Complications Common, Costly With Some Kidney Stone Treatments
Study found 1 in 7 patients has problems after certain procedures
WebMD News Archive
By Robert Preidt
TUESDAY, April 29, 2014 (HealthDay News) -- Kidney stone treatments cause complications in about 14 percent of patients and can be costly, according to a large new study.
Researchers analyzed data from more than 93,000 privately insured patients in the United States who were treated for kidney stones.
One in seven of the patients experienced complications that required hospitalization or emergency care within 30 days of treatment the study found. The average cost of treating complications was $30,000 per patient.
The study looked at three methods of treatment, including shock-wave lithotripsy, ureteroscopy and percutaneous nephrolithotomy.
In shock-wave lithotripsy, a machine known as a lithotripter is used to crush the kidney stone, according to the U.S. National Institute of Diabetes and Digestive and Kidney Diseases (NIDDK). Ureteroscopy involves using a long, tube-like instrument to find or break up the stone. Percutaneous nephrolithotomy uses a wire-thin viewing instrument to locate and remove the stone.
All three procedures require anesthesia, according to the NIDDK.
In the new study, rates of complications were 12 percent for patients who had shock-wave lithotripsy and 15 percent for those who underwent ureteroscopy. The average cost of treating complications after nephrolithotomy was $47,000, compared with $32,000 for complications after shock-wave lithotripsy.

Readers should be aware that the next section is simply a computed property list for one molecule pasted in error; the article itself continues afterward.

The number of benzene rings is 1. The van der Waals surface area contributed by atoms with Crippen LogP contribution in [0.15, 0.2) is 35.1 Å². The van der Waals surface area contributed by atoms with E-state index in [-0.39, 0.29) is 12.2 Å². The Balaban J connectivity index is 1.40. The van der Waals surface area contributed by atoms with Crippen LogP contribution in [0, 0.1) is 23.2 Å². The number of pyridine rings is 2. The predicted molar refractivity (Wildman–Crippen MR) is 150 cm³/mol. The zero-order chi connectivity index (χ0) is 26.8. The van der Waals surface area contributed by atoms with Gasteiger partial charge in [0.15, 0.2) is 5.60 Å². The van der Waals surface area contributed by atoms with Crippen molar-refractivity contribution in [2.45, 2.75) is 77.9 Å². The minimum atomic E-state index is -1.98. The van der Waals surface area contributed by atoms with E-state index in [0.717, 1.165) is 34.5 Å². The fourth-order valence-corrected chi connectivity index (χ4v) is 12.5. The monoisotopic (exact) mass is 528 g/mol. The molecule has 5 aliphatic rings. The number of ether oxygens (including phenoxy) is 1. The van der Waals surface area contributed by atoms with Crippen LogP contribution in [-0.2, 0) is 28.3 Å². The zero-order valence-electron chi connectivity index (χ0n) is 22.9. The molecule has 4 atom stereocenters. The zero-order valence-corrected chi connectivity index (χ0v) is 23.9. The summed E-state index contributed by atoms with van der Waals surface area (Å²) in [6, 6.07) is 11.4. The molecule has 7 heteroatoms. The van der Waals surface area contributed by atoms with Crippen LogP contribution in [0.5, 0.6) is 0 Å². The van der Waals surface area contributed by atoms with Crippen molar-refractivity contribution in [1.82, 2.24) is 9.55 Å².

Patients treated at hospitals that performed large numbers of kidney stone procedures were much less likely to have complications, according to the study published April 28 in the journal Surgery.
"Our findings provide a good starting point to understand why these complications are happening and how they can be prevented, because the costs to patients who suffer complications and to the health care system are substantial," lead author Dr. Charles Scales Jr., an assistant professor of surgery at Duke University, said in a university news release.
Further research is needed to learn why the three kidney stone treatments had different complication rates and costs, the study authors noted.
"From the patient perspective, an unplanned emergency department visit or hospital admission after a low-risk ambulatory procedure is a significant event," Scales said. "Kidney stones are excruciatingly painful and primarily affect people who are of working age. These patients face not only the cost of treatment, but also the financial difficulties from time off work due to pain and treatment."